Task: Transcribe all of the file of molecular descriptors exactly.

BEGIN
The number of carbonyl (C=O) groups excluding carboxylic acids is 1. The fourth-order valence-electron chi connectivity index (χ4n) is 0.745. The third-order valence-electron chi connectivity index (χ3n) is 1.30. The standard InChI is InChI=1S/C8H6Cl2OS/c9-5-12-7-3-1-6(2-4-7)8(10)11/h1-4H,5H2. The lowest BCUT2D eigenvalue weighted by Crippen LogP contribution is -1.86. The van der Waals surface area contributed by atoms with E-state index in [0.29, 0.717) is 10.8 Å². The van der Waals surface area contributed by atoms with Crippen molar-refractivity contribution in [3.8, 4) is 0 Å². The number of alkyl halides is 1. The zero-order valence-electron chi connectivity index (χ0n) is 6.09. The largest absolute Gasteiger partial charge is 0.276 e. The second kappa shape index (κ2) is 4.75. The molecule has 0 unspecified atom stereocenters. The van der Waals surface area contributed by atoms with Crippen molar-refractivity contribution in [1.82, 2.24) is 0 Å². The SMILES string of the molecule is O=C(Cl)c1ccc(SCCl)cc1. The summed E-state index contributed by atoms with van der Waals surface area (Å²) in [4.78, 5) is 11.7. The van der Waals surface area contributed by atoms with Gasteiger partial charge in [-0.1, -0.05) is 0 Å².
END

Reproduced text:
The number of carbonyl (C=O) groups excluding carboxylic acids is 1. The fourth-order valence-electron chi connectivity index (χ4n) is 0.745. The third-order valence-electron chi connectivity index (χ3n) is 1.30. The standard InChI is InChI=1S/C8H6Cl2OS/c9-5-12-7-3-1-6(2-4-7)8(10)11/h1-4H,5H2. The lowest BCUT2D eigenvalue weighted by Crippen LogP contribution is -1.86. The van der Waals surface area contributed by atoms with E-state index in [0.29, 0.717) is 10.8 Å². The van der Waals surface area contributed by atoms with Crippen molar-refractivity contribution in [3.8, 4) is 0 Å². The number of alkyl halides is 1. The zero-order valence-electron chi connectivity index (χ0n) is 6.09. The largest absolute Gasteiger partial charge is 0.276 e. The second kappa shape index (κ2) is 4.75. The molecule has 0 unspecified atom stereocenters. The van der Waals surface area contributed by atoms with Crippen molar-refractivity contribution in [1.82, 2.24) is 0 Å². The SMILES string of the molecule is O=C(Cl)c1ccc(SCCl)cc1. The summed E-state index contributed by atoms with van der Waals surface area (Å²) in [4.78, 5) is 11.7. The van der Waals surface area contributed by atoms with Gasteiger partial charge in [-0.1, -0.05) is 0 Å².